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We live in the midst of a technological avalanche. What are the dangers of the disproportionate use of television, video games, computers and mobile devices such as cell phones and tablets for human health?

Technological avalanche. Foto: Marlene Caboverde

According to numerous studies, excessive dependence on technologies generates a kind of addiction with effects similar to that caused by some illicit drugs. This obsession is called Technophile, and according to experts on the subject, children are strong candidates to suffer it.

In most Cuban houses, children access the new Information and Communication Technologies from the first years of life. But what does happen when the family is unable to regulate this phenomenon?
Be careful; warn the investigations of the last 40 years. The abuse of the aforementioned means causes obesity generates violence and disturbances in behavior, while negatively impacting emotional and cognitive development, especially when the phenomenon occurs in the first ages.

Dr. Tania Adriana Peón, Master in Social Psychiatry of Havana, led one of the first studies conducted in Cuba on the subject, and explained:

“The television cancels the exploratory behavior of the preschool child. Generally, in those early ages the child seeks, touches, has sensations, stumbled upon a toy, felt a sound, and thus has sources of stimulation that the child himself seeks, and with something that was first hazardous, develops the intentionality of repeat it. ”

“They can be drawn to the movement, the colors, obviously, because, for example, a child under one year sees and listens perfectly, but does a tremendous damage, is not an appropriate medium for that age.”

Children can also learn from TV many social values. Foto Marlene Caboverde

On the other hand, the Master in Clinical Psychology, Aleida Meneses Heredia, Infant Youth Psychiatrist of the Community Center of Mental Health of the municipality of Playa, in Havana, warns that students who spend more time pending of the technologies are worse students.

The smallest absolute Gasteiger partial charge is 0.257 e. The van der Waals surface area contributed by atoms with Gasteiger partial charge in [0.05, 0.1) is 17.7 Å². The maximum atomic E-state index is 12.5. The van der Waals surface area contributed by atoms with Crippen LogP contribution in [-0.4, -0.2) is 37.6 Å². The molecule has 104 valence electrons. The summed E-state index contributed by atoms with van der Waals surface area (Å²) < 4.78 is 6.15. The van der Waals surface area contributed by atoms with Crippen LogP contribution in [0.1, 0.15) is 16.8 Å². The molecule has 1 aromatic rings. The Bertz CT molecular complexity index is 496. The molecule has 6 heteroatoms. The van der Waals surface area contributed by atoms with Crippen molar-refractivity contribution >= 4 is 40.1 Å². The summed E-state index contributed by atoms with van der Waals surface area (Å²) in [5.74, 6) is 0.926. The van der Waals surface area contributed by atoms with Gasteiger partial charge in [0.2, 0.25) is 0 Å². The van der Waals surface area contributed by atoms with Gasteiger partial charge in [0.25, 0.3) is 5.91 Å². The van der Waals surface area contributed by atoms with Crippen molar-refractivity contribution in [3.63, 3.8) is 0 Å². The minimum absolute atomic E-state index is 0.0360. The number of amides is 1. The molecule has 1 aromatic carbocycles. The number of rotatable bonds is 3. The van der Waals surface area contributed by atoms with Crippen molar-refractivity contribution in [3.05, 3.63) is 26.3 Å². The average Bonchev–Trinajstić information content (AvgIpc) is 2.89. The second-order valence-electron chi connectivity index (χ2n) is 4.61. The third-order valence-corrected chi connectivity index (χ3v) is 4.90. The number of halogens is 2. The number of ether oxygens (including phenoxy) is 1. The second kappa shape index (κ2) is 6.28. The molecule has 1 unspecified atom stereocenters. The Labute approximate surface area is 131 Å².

“People to be able to develop have to think, and to think requires observation, a reasoning, a process in which the language intervenes, either orally, through mimicry or written language. In other words, you have to interact in order to create, recreate, imagine. ”

But before, in 1998, the decisive role of the family in the increase of the addiction to the TIC was revealed in another study of a group of specialists of the Military Hospital “Dr. Carlos Arvelo”, in Caracas, Venezuela.

“The child sees Television because it is imposed on him by the medium, he sees it because he has no other choice. It is offered in the home environment and reinforces the behavior of contemplation by parents. In many cases it is the child’s only company and sometimes it becomes a kind of nanny. ”

That same publication, on the other hand, insisted on the benefits that technology provides during childhood when used in a proportionate manner.

“Children can also learn from TV many social values, such as cooperation and being kind to others, and at the same time develop other aspects related to their schooling. In fact, in many “disadvantaged” children it is recommended 2 hours of TV per day to help with learning “.

But, spending too much time in front of the TV or computer can cause musculoskeletal conditions, anxiety, sleep disorders, obesity, and many more …

Today, dozens of researches can be consulted that take this formula for granted: The longer the child stays attentive to technologies: It will make worse grades in school, it will be less related to other people, it will read less, it will do less physical exercises and it will be at risk of being overweight.
And as psychologist Alic Sigman warns, “Technology must be a tool, not a burden for families or a risk to health.”

. Hence, the councils and recommendations agree on:
• Choose programs appropriate to the child’s level of development.
• Set limits on the amount of time spent in front of the TV or with electronic devices.
• Turn off the television during the hours of meals and study.
• Avoid programs that are not appropriate for your age.
Translated by Ada Iris Guerrero

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